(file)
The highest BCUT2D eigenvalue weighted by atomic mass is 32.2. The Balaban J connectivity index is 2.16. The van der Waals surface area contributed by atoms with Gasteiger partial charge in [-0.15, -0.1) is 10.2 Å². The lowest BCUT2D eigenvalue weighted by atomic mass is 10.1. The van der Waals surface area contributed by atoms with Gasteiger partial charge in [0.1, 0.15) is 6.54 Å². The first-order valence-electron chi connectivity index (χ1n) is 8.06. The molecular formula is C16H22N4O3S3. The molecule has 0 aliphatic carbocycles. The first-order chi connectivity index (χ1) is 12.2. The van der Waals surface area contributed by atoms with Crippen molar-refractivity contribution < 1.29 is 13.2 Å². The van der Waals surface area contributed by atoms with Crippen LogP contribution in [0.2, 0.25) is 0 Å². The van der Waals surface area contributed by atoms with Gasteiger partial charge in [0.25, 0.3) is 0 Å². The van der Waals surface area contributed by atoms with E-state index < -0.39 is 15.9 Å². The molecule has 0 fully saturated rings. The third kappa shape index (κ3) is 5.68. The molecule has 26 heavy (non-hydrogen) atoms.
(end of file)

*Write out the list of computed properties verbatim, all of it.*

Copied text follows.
The highest BCUT2D eigenvalue weighted by atomic mass is 32.2. The Balaban J connectivity index is 2.16. The van der Waals surface area contributed by atoms with Gasteiger partial charge in [-0.15, -0.1) is 10.2 Å². The lowest BCUT2D eigenvalue weighted by atomic mass is 10.1. The van der Waals surface area contributed by atoms with Gasteiger partial charge in [0.1, 0.15) is 6.54 Å². The first-order valence-electron chi connectivity index (χ1n) is 8.06. The molecular formula is C16H22N4O3S3. The molecule has 0 aliphatic carbocycles. The first-order chi connectivity index (χ1) is 12.2. The van der Waals surface area contributed by atoms with Crippen molar-refractivity contribution < 1.29 is 13.2 Å². The van der Waals surface area contributed by atoms with Crippen LogP contribution in [0.2, 0.25) is 0 Å². The van der Waals surface area contributed by atoms with Gasteiger partial charge in [0.25, 0.3) is 0 Å². The van der Waals surface area contributed by atoms with E-state index < -0.39 is 15.9 Å². The molecule has 0 fully saturated rings. The third kappa shape index (κ3) is 5.68. The molecule has 26 heavy (non-hydrogen) atoms.